When Augusta deputies dealt with an incident downtown Wednesday, News 12 viewers saw some new equipment in action.
Jonathan Martin shows you how Homeland Security money is helping our local officers.
It’s brand new and it’s one of a kind...Thursday we a got look inside Richmond County's bomb squad truck.
Bomb technician Raymond Jones has a personal connection to Richmond County’s brand new mobile bomb squad unit.
Not only did he design it, he works in it everyday.
“It’s the best. Right now it’s the only one in the country,” Jones says.
Thanks to a Homeland Security grant, this half a million dollar truck is equipped with the latest in bomb technology...including bomb proof suits that can weigh up to 80 pounds, a containment vessel for radiological explosives, and Wilson, a $200,000 robot who can do a lot of the dangerous work.
“And members of the bomb squad are out here every week practicing different scenarios like this one with vehicle born explosions,” says Jones.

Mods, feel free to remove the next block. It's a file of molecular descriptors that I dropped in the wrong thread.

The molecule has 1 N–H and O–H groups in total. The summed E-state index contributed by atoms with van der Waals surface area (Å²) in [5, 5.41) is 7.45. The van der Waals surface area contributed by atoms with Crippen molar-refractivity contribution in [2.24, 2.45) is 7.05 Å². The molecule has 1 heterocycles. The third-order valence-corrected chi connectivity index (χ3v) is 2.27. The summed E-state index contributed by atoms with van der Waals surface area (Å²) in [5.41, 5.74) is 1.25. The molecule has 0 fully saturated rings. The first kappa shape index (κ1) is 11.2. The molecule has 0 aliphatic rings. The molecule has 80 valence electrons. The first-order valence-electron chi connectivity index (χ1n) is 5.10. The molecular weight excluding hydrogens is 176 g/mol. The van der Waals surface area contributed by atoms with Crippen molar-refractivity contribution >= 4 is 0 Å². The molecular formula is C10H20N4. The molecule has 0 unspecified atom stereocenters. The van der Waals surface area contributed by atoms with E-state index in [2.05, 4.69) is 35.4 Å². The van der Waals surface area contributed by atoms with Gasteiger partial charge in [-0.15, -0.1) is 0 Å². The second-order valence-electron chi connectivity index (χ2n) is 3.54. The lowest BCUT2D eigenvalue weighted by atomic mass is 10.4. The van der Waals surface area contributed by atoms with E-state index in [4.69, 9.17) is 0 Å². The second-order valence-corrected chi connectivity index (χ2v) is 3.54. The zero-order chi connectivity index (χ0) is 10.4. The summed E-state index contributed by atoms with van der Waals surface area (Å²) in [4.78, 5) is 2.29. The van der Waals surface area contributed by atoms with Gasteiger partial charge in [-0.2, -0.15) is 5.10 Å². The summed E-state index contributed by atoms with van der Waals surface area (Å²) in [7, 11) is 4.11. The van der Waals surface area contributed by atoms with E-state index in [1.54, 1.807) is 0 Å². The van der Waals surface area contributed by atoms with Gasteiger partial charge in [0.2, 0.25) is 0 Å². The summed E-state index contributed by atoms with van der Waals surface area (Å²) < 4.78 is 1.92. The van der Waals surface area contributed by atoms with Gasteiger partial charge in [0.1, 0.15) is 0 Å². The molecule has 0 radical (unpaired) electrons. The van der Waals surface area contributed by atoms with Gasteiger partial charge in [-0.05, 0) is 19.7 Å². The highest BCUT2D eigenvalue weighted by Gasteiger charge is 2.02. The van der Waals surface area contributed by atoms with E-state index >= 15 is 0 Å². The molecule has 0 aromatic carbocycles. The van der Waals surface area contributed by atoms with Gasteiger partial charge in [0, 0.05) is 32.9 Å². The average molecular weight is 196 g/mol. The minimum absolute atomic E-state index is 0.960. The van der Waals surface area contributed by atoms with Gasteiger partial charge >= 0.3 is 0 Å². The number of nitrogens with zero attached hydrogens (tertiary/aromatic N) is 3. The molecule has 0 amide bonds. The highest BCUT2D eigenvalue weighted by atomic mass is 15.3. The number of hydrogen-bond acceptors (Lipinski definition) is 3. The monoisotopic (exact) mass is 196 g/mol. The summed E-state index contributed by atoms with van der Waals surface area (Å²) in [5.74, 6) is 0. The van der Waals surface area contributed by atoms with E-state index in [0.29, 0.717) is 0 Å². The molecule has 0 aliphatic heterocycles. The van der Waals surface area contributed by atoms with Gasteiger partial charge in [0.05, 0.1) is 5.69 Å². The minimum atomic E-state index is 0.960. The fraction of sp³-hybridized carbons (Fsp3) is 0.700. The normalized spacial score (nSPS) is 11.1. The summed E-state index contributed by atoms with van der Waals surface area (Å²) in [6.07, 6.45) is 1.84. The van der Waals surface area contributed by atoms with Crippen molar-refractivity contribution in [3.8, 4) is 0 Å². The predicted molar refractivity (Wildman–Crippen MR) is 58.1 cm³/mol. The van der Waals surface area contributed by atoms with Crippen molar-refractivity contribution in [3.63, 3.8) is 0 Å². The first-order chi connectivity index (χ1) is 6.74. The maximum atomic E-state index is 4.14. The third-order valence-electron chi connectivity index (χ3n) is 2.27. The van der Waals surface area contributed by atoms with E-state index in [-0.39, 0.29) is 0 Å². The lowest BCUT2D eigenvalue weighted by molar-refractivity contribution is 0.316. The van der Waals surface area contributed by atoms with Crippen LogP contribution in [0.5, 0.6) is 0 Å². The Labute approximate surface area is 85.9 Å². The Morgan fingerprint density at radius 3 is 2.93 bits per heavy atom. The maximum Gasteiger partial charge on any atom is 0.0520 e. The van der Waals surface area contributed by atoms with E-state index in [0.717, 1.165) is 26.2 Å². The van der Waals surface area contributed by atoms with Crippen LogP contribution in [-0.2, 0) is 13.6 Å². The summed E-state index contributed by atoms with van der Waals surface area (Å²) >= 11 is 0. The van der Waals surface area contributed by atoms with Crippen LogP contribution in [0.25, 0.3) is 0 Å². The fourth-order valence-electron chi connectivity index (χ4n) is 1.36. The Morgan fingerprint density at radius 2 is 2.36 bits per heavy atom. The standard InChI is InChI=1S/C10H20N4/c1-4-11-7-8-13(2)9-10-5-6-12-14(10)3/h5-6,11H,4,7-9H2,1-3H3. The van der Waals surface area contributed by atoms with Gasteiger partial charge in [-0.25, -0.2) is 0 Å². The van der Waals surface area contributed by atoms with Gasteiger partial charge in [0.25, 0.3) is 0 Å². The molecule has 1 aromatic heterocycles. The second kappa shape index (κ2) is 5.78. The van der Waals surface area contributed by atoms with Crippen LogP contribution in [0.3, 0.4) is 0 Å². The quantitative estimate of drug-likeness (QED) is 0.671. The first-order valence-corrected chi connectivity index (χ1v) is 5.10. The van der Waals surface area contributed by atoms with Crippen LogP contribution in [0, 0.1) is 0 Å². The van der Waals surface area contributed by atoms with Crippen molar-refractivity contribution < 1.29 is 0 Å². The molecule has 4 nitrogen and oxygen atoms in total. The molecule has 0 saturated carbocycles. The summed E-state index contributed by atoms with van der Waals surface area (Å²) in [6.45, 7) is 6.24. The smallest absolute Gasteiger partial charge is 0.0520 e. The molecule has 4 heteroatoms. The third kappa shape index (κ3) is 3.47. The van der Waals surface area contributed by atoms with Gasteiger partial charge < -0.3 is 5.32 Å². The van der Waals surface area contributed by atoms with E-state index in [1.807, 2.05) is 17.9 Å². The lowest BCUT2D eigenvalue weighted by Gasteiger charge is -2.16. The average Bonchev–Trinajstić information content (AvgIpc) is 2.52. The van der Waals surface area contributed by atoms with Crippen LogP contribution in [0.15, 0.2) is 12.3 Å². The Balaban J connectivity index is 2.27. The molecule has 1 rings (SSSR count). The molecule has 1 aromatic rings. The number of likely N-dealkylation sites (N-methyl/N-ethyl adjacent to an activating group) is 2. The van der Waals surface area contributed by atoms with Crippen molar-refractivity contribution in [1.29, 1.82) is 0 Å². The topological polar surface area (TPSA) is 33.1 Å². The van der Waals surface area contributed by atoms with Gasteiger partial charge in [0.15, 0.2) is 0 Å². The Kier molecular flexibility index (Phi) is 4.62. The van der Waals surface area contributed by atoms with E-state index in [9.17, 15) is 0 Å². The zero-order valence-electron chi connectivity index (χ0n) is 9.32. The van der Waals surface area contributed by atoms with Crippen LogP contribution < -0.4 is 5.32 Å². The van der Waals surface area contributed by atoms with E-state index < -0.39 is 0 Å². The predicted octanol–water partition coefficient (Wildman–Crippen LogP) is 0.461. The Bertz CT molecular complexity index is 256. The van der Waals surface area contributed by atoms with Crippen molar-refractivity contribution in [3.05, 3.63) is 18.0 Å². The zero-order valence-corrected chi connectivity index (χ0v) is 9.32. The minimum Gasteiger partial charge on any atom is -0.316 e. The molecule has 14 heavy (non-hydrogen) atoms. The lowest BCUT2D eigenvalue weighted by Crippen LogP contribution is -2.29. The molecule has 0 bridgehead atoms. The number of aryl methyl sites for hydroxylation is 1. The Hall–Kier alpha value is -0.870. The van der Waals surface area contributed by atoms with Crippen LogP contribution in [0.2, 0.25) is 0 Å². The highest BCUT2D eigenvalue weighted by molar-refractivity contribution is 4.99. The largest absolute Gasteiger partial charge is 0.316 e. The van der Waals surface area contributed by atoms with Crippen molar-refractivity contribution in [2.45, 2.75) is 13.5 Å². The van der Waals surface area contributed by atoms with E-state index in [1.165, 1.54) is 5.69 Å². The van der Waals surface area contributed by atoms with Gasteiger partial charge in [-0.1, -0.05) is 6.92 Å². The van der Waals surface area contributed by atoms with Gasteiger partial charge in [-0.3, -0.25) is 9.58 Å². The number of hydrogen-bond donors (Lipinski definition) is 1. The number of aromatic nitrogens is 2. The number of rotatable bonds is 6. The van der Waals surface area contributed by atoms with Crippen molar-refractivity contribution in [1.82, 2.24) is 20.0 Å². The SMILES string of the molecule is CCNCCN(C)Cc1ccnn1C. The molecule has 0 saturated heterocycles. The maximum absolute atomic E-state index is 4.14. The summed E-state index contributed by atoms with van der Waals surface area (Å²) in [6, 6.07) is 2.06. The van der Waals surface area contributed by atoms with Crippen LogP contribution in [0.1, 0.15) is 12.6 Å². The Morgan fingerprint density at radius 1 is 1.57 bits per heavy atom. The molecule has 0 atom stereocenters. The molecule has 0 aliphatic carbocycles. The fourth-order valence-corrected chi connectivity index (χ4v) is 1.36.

That training along with this truck came in handy on Wednesday afternoon as authorities responded to a suspicious briefcase in front of a law office on Greene Street.
They blocked traffic near the office for nearly 2 hours, bringing in bomb sniffing dogs…and Wilson.
New technology in the truck also allowed them to take X-rays of the briefcase. These showed batteries and a calculator inside, signs of a potential bomb...so they used the robot to detonate it.
And though it wasn’t a bomb, Jones says you really never can tell.
“People fall under the illusion that if it looks like a bomb, it’s a bomb,” he says.
With the new truck, Jones says that whenever there is a suspicious package, folks in the area can feel a little more at ease.
“There is no problem that I am aware of that we cannot handle with one hundred percent success,” he says.
Jones tells News 12 that 11 other cities are now getting similar trucks after seeing this one.
News 12’s interview with Jones was actually cut short Thursday because the truck was called out to another suspicious package. It also turned out to be nothing.
They get called out a lot. Jones estimates that about 20 percent of the time, they do find an explosive.
He says that a lot of the time, those explosives are built by children who are learning how to make bombs on the Internet.
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